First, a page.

Immanuel Kant in Perpetual Peace noted that the practical politicians were responsible for war as they sought self-satisfaction through empty ideas that were a direct threat to the existence of peace. In a six article piece, Kant argued that peace treaties were only valid where they did not leave room, however tacit for possible future wars. He reasoned that peace treaties should be founded on solid grounds that eliminate all possible causes of wars including the occupation of the state by another one regardless of its political, economic, or military power. According to Kant, a state comprised of men that could not be commanded by anyone else. Therefore, any attempt to subsume another state was a violation of the essence of nationhood (Strachan & Scheipers 2011, p. 30). In contemporary terms, the Israel occupation of the Palestinian land to which the Israel-Palestine conflict is based is a classical example of how peace treaties have failed to eliminate any possible causes of war according to Kant. Kant noted that when states are founded on republican principles, they were bound to be common rational principles. Such principles are inherent freedom, single legislated law, and equality of all people before that law. Thus, free people, according to Kant, were less likely to consent to war because of the associated costs and calamities (Rudmin2010, p. 1).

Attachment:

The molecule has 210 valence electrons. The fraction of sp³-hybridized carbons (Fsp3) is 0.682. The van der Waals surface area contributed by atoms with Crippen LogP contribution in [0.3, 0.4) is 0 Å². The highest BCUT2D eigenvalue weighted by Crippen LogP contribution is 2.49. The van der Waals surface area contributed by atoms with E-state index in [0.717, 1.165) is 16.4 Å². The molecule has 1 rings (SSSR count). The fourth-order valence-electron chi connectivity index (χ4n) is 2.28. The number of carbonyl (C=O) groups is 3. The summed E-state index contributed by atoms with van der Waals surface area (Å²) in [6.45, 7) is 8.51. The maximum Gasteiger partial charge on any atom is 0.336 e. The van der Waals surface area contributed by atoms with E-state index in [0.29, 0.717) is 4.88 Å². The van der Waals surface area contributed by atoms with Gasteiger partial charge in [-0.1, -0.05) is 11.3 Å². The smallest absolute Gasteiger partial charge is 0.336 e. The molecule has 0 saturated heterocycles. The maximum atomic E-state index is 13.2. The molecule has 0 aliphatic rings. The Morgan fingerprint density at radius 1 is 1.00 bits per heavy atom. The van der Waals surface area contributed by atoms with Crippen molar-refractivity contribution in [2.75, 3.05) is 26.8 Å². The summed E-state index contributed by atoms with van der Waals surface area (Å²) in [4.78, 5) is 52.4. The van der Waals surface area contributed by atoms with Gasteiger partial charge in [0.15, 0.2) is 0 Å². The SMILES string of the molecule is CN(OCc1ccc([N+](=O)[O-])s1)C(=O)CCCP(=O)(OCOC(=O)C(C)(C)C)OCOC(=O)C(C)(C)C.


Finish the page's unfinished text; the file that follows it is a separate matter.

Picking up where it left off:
Of the six articles, Kant summarized his perception of war as emanating from false reasoning of corrupt constitutions and self-seeking politicians. The first principle is that states were pre-disposed to the tendency to seize every opportunity to usurp the right of the state over its own people thereby giving itself the conviction of legitimacy. States that also committed war crimes against other nations were more likely to deny their fault and blame it on the nature of man that without force, they produce a force themselves against the others (Rudmin 2010, p. 1). Lastly, states used weaker states to conquer those that seem to oppose them. This is evident in the contemporary wars such as the Crimean conflict where Russia is embroiled in a diplomatic conflict with Ukraine over the Crimea. The U.S. involvement in the conflict can be viewed at the extension of its desire to conquer the world by supporting Ukraine against Russia.